Roshan Dhunjibhoy also established the topic of “Women and Religion” within the framework of the Heinrich Böll Foundation. It is now seen as pioneer work and remains an important issue for our work in Pakistan. (2011 Conference “Gender, Religion and Politics”, organized by the Heinrich Böll Foundation in Lahore).
Rhosan was a wonderful personality. We owe her a lot and she has a place in the history of the Heinrich Böll Foundation and in our hearts forever.
I am very happy and proud that the Heinrich Böll Foundation was able to establish long standing partnerships and friendships over the last 20 years. Among those I would like to appreciate and thank for 20 years of fruitful and exciting cooperation here is definitely Shirkat Gah.
Shirkat Gah means “place of participation”, one cannot better describe how much we both share political values. Participation is the essence of democracy. Shirkat Gah empowers women by increasing their access to information, resources, skills and decision making.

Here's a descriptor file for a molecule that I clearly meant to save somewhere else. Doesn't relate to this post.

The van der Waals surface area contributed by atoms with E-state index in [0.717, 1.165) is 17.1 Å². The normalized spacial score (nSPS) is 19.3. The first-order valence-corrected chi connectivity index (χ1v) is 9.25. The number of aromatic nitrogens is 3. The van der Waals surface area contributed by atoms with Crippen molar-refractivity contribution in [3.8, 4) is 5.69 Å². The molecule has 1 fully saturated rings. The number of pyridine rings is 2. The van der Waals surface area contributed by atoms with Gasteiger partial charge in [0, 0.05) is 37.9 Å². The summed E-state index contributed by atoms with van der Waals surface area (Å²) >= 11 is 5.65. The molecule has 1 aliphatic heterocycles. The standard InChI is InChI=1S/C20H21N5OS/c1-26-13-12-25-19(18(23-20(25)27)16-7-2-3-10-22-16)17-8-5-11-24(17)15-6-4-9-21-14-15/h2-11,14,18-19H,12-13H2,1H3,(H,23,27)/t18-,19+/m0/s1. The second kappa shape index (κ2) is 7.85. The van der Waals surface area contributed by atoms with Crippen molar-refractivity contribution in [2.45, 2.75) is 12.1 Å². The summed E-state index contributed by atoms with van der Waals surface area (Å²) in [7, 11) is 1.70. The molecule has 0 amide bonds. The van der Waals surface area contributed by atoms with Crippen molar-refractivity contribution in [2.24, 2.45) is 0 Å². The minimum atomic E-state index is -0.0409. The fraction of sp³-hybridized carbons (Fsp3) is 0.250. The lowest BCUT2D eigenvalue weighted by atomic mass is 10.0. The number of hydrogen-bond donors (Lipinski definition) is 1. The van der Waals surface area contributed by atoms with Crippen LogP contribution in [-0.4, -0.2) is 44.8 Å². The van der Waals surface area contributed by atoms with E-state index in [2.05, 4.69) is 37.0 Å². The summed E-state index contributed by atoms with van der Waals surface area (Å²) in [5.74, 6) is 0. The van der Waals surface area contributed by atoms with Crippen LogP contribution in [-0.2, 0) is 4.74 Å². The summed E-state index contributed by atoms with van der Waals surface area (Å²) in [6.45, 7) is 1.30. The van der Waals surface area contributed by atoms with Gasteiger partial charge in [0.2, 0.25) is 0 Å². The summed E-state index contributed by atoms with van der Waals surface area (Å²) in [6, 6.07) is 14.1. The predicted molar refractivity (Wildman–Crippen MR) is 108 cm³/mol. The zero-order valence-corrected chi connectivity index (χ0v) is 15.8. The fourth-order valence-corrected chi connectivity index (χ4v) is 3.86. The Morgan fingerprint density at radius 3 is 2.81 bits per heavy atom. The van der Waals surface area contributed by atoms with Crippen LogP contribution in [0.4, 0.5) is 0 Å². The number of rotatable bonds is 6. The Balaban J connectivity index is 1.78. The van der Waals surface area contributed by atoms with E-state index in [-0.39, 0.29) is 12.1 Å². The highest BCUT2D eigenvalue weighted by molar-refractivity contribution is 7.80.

Farida Shaheed, now Executive Director at Shirkat Gah-Women’s Resource Centre and UN Special Rapporteur in the field of cultural rights since 2009, became a(n) (even personal) friend and advisor of the Heinrich Böll Foundation for so many years. Thank you so much for your trust and fruitful cooperation.
I am pleased and honored that the Ajoka Theatre is celebrating with us our 20th anniversary. Ajoka theatre is as well a partner since the beginnings of the foundation and shows another perspective of our activities: culture, literature, movies, and visual arts. Without instrumentalizing them, arts and culture can be a source of social emancipation and empowerment. Our film Club Boell Mandwa that was established in 2011 in Lahore and will be re-established here in Islamabad is a good example for that. By taking up in the medium of film controversial topics such as the rights of transgenders, it started a dialogue and exchange with marginalized segments of the society.